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My suggestion would be to add larger capacity gas storage tanks, maybe 500kg and 1000kg tanks.  Require it to be made out of refined metal & Steel & plastic.  The reason I ask is storing natural gas and hydrogen results in giant tank farms or building rooms with pumps and high pressure vents.  It just doesn't make sense to me that I can create a 5x3 room (same size as tank) and store 300 KG of gas but I can't build a better tank than one that only stores 150kg.

Thanks,

Six by Six 

PS:  While I know you can create infinite gas storage using simple exploits, I try not to use them.

 

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33 minutes ago, lee1026 said:

In the real world, when people want to store a lot of natural gas, they turn it to liquid first.

 

That solution work well in the game as well.

It works, but it makes no sense. If you want to store nat gas for later power generation, it makes no sense to waste a ton of energy to liquify it, resulting in a negative energy count for the whole system.

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Large scale heat deletion with steam turbine, thermotuner and supercoolant is power-neutral in QOL3 and power-positive in QOL2.

 

If you really want to abuse the game, freeze the thing into solids since you can store an infinite amount of debris in a single tile.

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late game I agree you can liquefy it.  This is more mid game when you want to store hydrogen to later liquefy and store excess NG from geysers for use during the geyser dormancy period.  As Sherra says, spending all the energy to liquify it negates the power storage.

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I actually like it when game rules leads to real world solution being good in-game solutions as well. Most of my favorite builds are the kind that comes from real world engineering, not from the game's engine acting up. Things like transferring heat efficiently and effectively between incoming crude and outgoing petrol is much more interesting then exploiting the game's weird pacu mechanics.

 

Real world oil and gas companies deal with the problem of storing natural gas by liquifying it. Turns out that the game's simulation makes it possible to do.  Well, then, players should be encouraged to do it instead of inventing new science fiction tools.

 

The rest is just game balance. I would argue that a reduction in the electric cost of the thermoregulator is the correct solution, so that liquidating natural gas would make sense for long term storage.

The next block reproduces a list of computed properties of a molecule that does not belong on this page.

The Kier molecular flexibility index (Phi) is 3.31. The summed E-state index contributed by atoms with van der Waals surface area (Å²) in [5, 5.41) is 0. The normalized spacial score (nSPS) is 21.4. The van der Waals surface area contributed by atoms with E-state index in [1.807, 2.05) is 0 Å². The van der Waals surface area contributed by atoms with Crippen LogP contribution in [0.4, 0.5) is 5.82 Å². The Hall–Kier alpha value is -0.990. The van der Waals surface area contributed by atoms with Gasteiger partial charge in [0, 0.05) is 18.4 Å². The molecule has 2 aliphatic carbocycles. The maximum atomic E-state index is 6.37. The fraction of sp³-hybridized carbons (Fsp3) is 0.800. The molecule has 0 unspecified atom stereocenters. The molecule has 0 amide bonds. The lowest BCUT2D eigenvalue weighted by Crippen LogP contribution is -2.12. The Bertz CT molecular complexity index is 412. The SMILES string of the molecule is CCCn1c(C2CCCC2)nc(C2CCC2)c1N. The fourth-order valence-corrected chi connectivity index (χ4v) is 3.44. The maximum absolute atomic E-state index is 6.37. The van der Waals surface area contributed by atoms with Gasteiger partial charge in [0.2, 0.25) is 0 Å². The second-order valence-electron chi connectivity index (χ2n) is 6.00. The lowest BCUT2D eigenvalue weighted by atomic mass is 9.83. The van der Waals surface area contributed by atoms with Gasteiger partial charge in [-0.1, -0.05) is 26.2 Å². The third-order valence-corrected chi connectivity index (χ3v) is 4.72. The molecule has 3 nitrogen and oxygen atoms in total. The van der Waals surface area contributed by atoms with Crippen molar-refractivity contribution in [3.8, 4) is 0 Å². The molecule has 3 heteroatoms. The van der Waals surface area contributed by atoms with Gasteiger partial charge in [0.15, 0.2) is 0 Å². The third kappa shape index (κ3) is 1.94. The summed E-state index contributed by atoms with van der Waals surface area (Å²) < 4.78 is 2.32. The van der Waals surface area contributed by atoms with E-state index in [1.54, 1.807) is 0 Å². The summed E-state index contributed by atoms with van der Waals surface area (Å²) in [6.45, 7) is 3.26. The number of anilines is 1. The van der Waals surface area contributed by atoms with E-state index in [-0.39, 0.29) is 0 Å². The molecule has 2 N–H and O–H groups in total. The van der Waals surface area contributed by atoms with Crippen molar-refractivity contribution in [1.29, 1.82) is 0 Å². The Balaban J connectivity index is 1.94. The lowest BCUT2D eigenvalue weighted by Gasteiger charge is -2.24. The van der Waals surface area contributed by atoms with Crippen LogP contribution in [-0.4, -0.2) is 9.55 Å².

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1 hour ago, lee1026 said:

I actually like it when game rules leads to real world solution being good in-game solutions as well. Most of my favorite builds are the kind that comes from real world engineering, not from the game's engine acting up. Things like transferring heat efficiently and effectively between incoming crude and outgoing petrol is much more interesting then exploiting the game's weird pacu mechanics.

 

Real world oil and gas companies deal with the problem of storing natural gas by liquifying it. Turns out that the game's simulation makes it possible to do.  Well, then, players should be encouraged to do it instead of inventing new science fiction tools.

 

The rest is just game balance. I would argue that a reduction in the electric cost of the thermoregulator is the correct solution, so that liquidating natural gas would make sense for long term storage. 

Yeap im full onboard if the cost for thermo regulators get reduced, for food refrigerators too no reason this stuff being so high cost no need even to use power all the time or at least lower comsumption if anyone opens it for some time. I use them on co2 its cool and stuff but seems really out of place... 

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11 hours ago, lee1026 said:

I would argue that a reduction in the electric cost of the thermoregulator is the correct solution, so that liquidating natural gas would make sense for long term storage. 

Agreed, in game its almost 5 times more expensive to move heat with aquatuner than create same amount of heat with water tepitzer, irl would be almost opposite(1:3.5). It will open more schemes to manage heat.

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